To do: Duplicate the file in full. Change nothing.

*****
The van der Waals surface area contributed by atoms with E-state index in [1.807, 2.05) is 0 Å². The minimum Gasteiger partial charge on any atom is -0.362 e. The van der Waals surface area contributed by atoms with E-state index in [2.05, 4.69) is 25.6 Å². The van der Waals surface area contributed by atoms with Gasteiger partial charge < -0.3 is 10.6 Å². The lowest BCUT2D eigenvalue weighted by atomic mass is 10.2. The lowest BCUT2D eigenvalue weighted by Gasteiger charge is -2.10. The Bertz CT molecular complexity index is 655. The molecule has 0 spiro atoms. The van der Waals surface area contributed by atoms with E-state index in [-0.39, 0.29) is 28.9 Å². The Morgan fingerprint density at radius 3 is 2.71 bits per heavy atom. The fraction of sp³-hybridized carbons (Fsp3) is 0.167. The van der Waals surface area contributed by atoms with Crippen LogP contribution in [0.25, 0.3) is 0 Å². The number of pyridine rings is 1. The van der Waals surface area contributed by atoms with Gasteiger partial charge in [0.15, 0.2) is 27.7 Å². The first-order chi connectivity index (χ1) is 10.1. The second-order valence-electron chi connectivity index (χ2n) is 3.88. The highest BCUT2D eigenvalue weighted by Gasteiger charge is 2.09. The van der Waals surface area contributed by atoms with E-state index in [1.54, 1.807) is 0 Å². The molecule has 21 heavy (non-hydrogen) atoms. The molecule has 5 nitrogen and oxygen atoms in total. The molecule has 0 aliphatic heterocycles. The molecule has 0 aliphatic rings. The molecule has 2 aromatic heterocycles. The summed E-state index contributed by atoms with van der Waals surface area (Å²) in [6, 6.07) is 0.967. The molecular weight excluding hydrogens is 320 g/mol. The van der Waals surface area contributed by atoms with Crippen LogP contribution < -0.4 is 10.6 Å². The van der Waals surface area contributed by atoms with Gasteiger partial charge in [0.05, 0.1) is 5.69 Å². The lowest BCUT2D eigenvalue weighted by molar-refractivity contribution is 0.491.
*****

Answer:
The van der Waals surface area contributed by atoms with E-state index in [1.807, 2.05) is 0 Å². The minimum Gasteiger partial charge on any atom is -0.362 e. The van der Waals surface area contributed by atoms with E-state index in [2.05, 4.69) is 25.6 Å². The van der Waals surface area contributed by atoms with Gasteiger partial charge < -0.3 is 10.6 Å². The lowest BCUT2D eigenvalue weighted by atomic mass is 10.2. The lowest BCUT2D eigenvalue weighted by Gasteiger charge is -2.10. The Bertz CT molecular complexity index is 655. The molecule has 0 spiro atoms. The van der Waals surface area contributed by atoms with E-state index in [-0.39, 0.29) is 28.9 Å². The Morgan fingerprint density at radius 3 is 2.71 bits per heavy atom. The fraction of sp³-hybridized carbons (Fsp3) is 0.167. The van der Waals surface area contributed by atoms with Crippen LogP contribution in [0.25, 0.3) is 0 Å². The number of pyridine rings is 1. The van der Waals surface area contributed by atoms with Gasteiger partial charge in [0.15, 0.2) is 27.7 Å². The first-order chi connectivity index (χ1) is 10.1. The second-order valence-electron chi connectivity index (χ2n) is 3.88. The highest BCUT2D eigenvalue weighted by Gasteiger charge is 2.09. The van der Waals surface area contributed by atoms with E-state index in [1.54, 1.807) is 0 Å². The molecule has 21 heavy (non-hydrogen) atoms. The molecule has 5 nitrogen and oxygen atoms in total. The molecule has 0 aliphatic heterocycles. The molecule has 0 aliphatic rings. The molecule has 2 aromatic heterocycles. The summed E-state index contributed by atoms with van der Waals surface area (Å²) in [6, 6.07) is 0.967. The molecular weight excluding hydrogens is 320 g/mol. The van der Waals surface area contributed by atoms with Crippen LogP contribution < -0.4 is 10.6 Å². The van der Waals surface area contributed by atoms with Gasteiger partial charge in [0.05, 0.1) is 5.69 Å². The lowest BCUT2D eigenvalue weighted by molar-refractivity contribution is 0.491.